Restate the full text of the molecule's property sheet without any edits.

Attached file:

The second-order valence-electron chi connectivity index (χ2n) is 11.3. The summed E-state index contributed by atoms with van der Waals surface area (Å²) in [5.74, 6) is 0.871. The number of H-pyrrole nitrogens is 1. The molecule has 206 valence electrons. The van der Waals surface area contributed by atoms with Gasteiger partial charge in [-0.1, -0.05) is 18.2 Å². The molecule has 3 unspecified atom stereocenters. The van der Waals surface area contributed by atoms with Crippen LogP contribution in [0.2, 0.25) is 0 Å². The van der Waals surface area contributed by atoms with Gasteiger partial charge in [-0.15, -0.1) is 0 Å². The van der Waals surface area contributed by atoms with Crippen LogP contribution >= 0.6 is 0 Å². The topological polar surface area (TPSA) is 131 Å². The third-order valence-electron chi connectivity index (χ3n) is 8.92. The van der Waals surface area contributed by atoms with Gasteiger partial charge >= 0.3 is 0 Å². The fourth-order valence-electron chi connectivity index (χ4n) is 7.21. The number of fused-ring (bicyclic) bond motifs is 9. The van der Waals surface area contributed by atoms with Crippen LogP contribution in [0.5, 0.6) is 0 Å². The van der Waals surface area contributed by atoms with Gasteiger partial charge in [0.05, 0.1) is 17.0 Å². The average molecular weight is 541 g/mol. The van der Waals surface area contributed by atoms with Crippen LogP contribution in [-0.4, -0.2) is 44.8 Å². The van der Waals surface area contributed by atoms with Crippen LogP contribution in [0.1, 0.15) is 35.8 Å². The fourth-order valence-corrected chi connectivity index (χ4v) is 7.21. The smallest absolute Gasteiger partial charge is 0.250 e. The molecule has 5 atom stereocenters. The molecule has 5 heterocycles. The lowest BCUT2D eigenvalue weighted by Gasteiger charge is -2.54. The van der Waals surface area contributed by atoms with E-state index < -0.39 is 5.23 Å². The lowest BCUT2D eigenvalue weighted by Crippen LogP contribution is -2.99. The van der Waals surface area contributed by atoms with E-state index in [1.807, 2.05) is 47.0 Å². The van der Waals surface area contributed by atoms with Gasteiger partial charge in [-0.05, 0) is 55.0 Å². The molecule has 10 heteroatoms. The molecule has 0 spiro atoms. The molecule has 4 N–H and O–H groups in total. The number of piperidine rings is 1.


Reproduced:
The second-order valence-electron chi connectivity index (χ2n) is 11.3. The summed E-state index contributed by atoms with van der Waals surface area (Å²) in [5.74, 6) is 0.871. The number of H-pyrrole nitrogens is 1. The molecule has 206 valence electrons. The van der Waals surface area contributed by atoms with Gasteiger partial charge in [-0.1, -0.05) is 18.2 Å². The molecule has 3 unspecified atom stereocenters. The van der Waals surface area contributed by atoms with Crippen LogP contribution in [0.2, 0.25) is 0 Å². The van der Waals surface area contributed by atoms with Gasteiger partial charge in [-0.15, -0.1) is 0 Å². The van der Waals surface area contributed by atoms with Crippen LogP contribution >= 0.6 is 0 Å². The topological polar surface area (TPSA) is 131 Å². The third-order valence-electron chi connectivity index (χ3n) is 8.92. The van der Waals surface area contributed by atoms with Gasteiger partial charge >= 0.3 is 0 Å². The fourth-order valence-electron chi connectivity index (χ4n) is 7.21. The number of fused-ring (bicyclic) bond motifs is 9. The van der Waals surface area contributed by atoms with Crippen LogP contribution in [0.5, 0.6) is 0 Å². The van der Waals surface area contributed by atoms with Gasteiger partial charge in [0.05, 0.1) is 17.0 Å². The average molecular weight is 541 g/mol. The van der Waals surface area contributed by atoms with Crippen LogP contribution in [-0.4, -0.2) is 44.8 Å². The van der Waals surface area contributed by atoms with Crippen LogP contribution in [0.1, 0.15) is 35.8 Å². The fourth-order valence-corrected chi connectivity index (χ4v) is 7.21. The smallest absolute Gasteiger partial charge is 0.250 e. The molecule has 5 atom stereocenters. The molecule has 5 heterocycles. The lowest BCUT2D eigenvalue weighted by Gasteiger charge is -2.54. The van der Waals surface area contributed by atoms with E-state index < -0.39 is 5.23 Å². The lowest BCUT2D eigenvalue weighted by Crippen LogP contribution is -2.99. The van der Waals surface area contributed by atoms with E-state index in [1.807, 2.05) is 47.0 Å². The van der Waals surface area contributed by atoms with Gasteiger partial charge in [-0.05, 0) is 55.0 Å². The molecule has 10 heteroatoms. The molecule has 0 spiro atoms. The molecule has 4 N–H and O–H groups in total. The number of piperidine rings is 1.